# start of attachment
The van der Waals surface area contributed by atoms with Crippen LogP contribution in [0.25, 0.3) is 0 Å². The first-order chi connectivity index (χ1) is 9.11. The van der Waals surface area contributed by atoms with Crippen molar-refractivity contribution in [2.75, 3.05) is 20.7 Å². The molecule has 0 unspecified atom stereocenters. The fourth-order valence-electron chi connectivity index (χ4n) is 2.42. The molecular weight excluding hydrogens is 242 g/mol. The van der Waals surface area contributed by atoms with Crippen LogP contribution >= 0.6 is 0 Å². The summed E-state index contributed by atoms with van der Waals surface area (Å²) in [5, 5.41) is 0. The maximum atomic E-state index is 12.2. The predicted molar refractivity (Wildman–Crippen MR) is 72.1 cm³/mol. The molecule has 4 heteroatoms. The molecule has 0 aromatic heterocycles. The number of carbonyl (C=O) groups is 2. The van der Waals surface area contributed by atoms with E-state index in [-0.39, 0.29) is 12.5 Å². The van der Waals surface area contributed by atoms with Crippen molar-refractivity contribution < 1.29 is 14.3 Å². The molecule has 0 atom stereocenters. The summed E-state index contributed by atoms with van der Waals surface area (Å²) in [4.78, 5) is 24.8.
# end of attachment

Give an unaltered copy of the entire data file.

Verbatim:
The van der Waals surface area contributed by atoms with Crippen LogP contribution in [0.25, 0.3) is 0 Å². The first-order chi connectivity index (χ1) is 9.11. The van der Waals surface area contributed by atoms with Crippen molar-refractivity contribution in [2.75, 3.05) is 20.7 Å². The molecule has 0 unspecified atom stereocenters. The fourth-order valence-electron chi connectivity index (χ4n) is 2.42. The molecular weight excluding hydrogens is 242 g/mol. The van der Waals surface area contributed by atoms with Crippen LogP contribution >= 0.6 is 0 Å². The summed E-state index contributed by atoms with van der Waals surface area (Å²) in [5, 5.41) is 0. The maximum atomic E-state index is 12.2. The predicted molar refractivity (Wildman–Crippen MR) is 72.1 cm³/mol. The molecule has 4 heteroatoms. The molecule has 0 aromatic heterocycles. The number of carbonyl (C=O) groups is 2. The van der Waals surface area contributed by atoms with E-state index in [-0.39, 0.29) is 12.5 Å². The van der Waals surface area contributed by atoms with Crippen molar-refractivity contribution < 1.29 is 14.3 Å². The molecule has 0 atom stereocenters. The summed E-state index contributed by atoms with van der Waals surface area (Å²) in [4.78, 5) is 24.8.